News and Internet Media are considered important information gathering sources for most people. For this reason, a successful deception requires a fairl high degree of ‘priming’
According to the famous French sociologist Pierre Bourdieu, the very ACT of putting a specific item on record in the public realm (such as televising a news story or event) asserts a narrative or construction of ‘reality’ can mobilize or demobilize the public by making them believe there is a trend in one direction rather than another (like stories about home invasion or illegal immigration) – or that more people are concerned about specific problems (like nuclear energy) rather than another (such as the spread of poverty). The very act of such reportage bars one from a balanced view of a situation and negates the possibility of deeper inquiry. By empowering anecdote and punditry over a more ‘grounded’ or ‘anthropological’ look at a situation – the possibility of ‘another side or point of view’ to the situation is extinguished. 1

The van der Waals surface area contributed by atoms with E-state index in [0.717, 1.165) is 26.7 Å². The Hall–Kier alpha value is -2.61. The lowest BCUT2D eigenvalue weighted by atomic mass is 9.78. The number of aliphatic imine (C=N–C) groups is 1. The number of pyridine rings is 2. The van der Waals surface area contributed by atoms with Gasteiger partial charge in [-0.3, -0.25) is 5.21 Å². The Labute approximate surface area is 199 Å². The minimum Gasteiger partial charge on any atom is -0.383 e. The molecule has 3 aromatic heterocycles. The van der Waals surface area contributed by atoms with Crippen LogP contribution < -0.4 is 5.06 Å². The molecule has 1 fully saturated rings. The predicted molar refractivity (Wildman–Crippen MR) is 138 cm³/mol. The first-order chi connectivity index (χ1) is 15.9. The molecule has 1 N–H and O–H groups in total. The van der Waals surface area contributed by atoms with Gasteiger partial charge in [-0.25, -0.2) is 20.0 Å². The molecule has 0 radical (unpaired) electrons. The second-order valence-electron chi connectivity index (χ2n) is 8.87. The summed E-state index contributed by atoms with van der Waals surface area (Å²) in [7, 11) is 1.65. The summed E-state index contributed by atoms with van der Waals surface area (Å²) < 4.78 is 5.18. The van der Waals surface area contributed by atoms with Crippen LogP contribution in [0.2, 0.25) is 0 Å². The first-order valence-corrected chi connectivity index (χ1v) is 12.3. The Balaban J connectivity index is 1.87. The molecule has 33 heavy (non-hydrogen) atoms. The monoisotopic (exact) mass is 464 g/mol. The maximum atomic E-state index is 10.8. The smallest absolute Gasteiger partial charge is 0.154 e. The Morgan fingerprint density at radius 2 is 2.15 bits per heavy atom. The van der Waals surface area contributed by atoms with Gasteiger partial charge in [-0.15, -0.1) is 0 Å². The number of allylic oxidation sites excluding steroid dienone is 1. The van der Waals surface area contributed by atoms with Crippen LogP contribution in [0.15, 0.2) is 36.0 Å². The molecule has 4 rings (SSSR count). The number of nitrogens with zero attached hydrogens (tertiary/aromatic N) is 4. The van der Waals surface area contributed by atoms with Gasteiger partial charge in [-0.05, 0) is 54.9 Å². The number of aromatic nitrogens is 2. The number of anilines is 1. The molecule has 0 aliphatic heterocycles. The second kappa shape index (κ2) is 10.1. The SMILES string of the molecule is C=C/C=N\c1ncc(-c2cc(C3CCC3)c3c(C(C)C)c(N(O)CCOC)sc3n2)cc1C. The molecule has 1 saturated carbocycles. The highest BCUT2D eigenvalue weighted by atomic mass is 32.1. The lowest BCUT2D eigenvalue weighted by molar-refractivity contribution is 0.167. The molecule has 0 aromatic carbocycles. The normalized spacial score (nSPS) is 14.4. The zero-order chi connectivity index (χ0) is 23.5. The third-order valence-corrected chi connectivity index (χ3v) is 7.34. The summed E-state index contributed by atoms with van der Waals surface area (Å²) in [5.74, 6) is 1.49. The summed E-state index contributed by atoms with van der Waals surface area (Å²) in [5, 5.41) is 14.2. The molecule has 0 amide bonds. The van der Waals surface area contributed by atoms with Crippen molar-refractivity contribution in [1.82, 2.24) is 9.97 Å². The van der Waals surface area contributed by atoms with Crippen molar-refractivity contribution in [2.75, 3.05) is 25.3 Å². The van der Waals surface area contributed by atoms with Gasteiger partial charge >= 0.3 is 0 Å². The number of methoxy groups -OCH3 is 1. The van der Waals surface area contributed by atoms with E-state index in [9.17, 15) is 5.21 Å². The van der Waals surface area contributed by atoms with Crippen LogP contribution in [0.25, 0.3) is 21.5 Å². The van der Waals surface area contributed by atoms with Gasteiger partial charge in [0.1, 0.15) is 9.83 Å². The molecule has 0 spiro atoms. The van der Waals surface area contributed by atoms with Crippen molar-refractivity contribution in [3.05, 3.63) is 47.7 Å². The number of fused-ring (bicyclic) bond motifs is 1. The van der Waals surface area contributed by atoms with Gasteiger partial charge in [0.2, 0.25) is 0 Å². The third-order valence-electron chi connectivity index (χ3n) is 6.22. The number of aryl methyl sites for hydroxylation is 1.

Subversion: What it’s All About
Do you remember the Cold War – and talk of the term ‘subversion’ – relating to brainwashing by foreign agents? Soviet and Communist ‘propaganda perhaps? The term subversion can also be allied with the term persuasion too – the weapon of choice in the advertising industry. The line between subversion and persuasion can be very thin – if not completely invisible. Who’s to say where that line is drawn even? Does it depend on the intent of the person conveying or writing the relevant message? The Chinese philosopher Sun-Tzu said the following:
A Closer Look at Various Media